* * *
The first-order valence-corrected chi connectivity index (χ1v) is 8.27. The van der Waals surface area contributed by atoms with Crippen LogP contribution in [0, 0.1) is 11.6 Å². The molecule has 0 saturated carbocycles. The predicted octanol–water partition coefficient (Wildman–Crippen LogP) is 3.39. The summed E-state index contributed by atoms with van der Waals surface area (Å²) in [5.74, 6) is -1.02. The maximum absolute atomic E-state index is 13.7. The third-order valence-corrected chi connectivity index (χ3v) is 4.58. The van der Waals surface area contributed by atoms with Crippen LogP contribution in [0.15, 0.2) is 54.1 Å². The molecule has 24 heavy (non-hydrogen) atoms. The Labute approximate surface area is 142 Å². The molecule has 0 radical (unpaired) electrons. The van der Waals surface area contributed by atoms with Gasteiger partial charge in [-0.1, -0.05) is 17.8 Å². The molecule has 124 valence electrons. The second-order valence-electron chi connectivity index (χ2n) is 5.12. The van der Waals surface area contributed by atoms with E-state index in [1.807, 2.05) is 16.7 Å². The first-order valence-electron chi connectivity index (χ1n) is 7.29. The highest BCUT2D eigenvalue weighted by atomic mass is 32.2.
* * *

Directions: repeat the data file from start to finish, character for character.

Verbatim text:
The first-order valence-corrected chi connectivity index (χ1v) is 8.27. The van der Waals surface area contributed by atoms with Crippen LogP contribution in [0, 0.1) is 11.6 Å². The molecule has 0 saturated carbocycles. The predicted octanol–water partition coefficient (Wildman–Crippen LogP) is 3.39. The summed E-state index contributed by atoms with van der Waals surface area (Å²) in [5.74, 6) is -1.02. The maximum absolute atomic E-state index is 13.7. The third-order valence-corrected chi connectivity index (χ3v) is 4.58. The van der Waals surface area contributed by atoms with Crippen LogP contribution in [0.15, 0.2) is 54.1 Å². The molecule has 24 heavy (non-hydrogen) atoms. The Labute approximate surface area is 142 Å². The molecule has 0 radical (unpaired) electrons. The van der Waals surface area contributed by atoms with Gasteiger partial charge in [-0.1, -0.05) is 17.8 Å². The molecule has 124 valence electrons. The second-order valence-electron chi connectivity index (χ2n) is 5.12. The van der Waals surface area contributed by atoms with E-state index in [1.807, 2.05) is 16.7 Å². The first-order valence-electron chi connectivity index (χ1n) is 7.29. The highest BCUT2D eigenvalue weighted by atomic mass is 32.2.